Fly Fishing for Saltwater Salmon with Surface Flies
One of the greatest thrills in Pacific Northwest fly fishing is bringing large anadramous fish to a surface fly. While surface fishing in the saltwater is not as popular as subsurface fly fishing, feeding saltwater coho salmon will take a popper quite aggressively. Neah Bay is the best place to cast flies for coho salmon in Washington State, and I believe it's also the best place to catch coho / silver salmon on a cast popper.
Of course, there's a long tradition of trolling flies on the surface in the Pacific Northwest. But there's a move away from trolling (which I do not believe is fly fishing) to casting and retrieving surface poppers in the Pacific Northwest.
First things first, fishing a popper for saltwater salmon is going to lower the number of fish you hook most of the time. If numbers of fish are your goal, I still recommend fishing a sinking line and a baitfish pattern, such as a clouser minnow. Surface fishing in the Pacific Ocean for feeding salmon is not about numbers of salmon hooked. You will have lots of follows, slashes, and boils at your fly. But out of all the interest, most of the salmon will not grab the fly. This is what makes this type of fishing so much fun. You watch the fish follow, and attempt to entice the salmon by slowing down or speeding up the retrieve (some days faster works, other days slower works). It is truly one of the greatest fishing thrills in the Pacific Northwest.
For this fishing, I prefer fishing 30' shooting head fly lines. Fishing surface flies for saltwater salmon offshore of Neah Bay demands long casts. Basically, the more line you can throw, the more fish you will bring to the surface. I believe that shooting head fly lines give you the most distance with the least effort, especially considering a rolling deck and persistent winds. I like a .30 diameter floating running line. It gives you distance but without the tangling drawbacks of amnesia or other running lines. Remember, fly lines in a boat seem to seek out tangles. I use buckets with weighted bases to hold the fly line when casting and stripping the fly back along the surface.
An important part of popper fishing for salmon is the retrieve. I like a steady retrieve that makes the fly slowly wake along the surface, slowly covering productive fish holding water. The slow retrieve also gives following fish more time to make a decision to strike. It seems that fish will stop following once the fly gets within 10-20 feet of the boat (another reason to practice casting). To get this retrieve, I will tuck the fly rod under my arm and do a two-handed retrieve. This retrieve gives the angler more control and allows you to have that steady retrieve the coho salmon seem to love. Of course, like all fishing there are exceptions to every rule, so don't be afraid to pop the surface fly instead of the steady retrieve. It may be just the ticket when the salmon won't go for the typical retrieve. Coho fishing success is all about fishing hard and a willingness to experiment.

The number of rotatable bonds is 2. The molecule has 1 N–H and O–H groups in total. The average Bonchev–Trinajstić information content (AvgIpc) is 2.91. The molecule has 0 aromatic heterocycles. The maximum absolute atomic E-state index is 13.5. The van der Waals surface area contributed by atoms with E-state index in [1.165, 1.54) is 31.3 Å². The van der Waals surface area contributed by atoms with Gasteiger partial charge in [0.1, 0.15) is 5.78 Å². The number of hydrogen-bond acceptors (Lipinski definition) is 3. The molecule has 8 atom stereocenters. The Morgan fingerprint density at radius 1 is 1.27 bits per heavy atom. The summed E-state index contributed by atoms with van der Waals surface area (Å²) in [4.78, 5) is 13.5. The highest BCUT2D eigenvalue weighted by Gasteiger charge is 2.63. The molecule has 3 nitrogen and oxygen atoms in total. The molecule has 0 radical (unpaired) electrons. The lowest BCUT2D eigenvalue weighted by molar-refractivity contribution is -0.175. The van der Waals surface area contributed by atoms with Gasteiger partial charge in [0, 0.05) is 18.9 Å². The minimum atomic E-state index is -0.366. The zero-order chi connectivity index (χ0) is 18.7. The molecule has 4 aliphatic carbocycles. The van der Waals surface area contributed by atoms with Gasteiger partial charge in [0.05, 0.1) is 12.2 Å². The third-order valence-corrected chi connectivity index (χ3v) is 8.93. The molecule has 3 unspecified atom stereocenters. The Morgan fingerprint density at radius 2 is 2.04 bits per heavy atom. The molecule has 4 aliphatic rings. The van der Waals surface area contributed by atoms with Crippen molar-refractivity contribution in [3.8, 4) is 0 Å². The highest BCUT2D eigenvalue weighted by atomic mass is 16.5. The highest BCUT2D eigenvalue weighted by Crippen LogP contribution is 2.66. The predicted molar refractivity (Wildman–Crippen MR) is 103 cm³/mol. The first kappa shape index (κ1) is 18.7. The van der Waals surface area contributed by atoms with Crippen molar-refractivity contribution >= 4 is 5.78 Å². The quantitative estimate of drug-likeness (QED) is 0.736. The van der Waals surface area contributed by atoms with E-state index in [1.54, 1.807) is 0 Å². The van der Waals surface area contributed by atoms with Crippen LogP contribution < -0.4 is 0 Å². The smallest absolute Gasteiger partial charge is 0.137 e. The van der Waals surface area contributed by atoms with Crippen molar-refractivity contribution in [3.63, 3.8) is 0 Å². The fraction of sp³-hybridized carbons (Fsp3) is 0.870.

Like many forms of fishing that are less effective, popper fishing does require some dedication. Stick with it, even if you know for certain you are going to catch more fish by grabbing your other rod rigged with a sinking line and a baitfish pattern. You will rise coho salmon when you least expect it, and you will gain the most important thing when it comes to popper fishing for coho salmon?. Confidence! Confidence is the key to true success in fishing poppers in the saltwater.
I hope you learned a few things about popper fishing for coho salmon at Neah Bay. It is the most challenging way of hooking feeding salmon in the saltwater.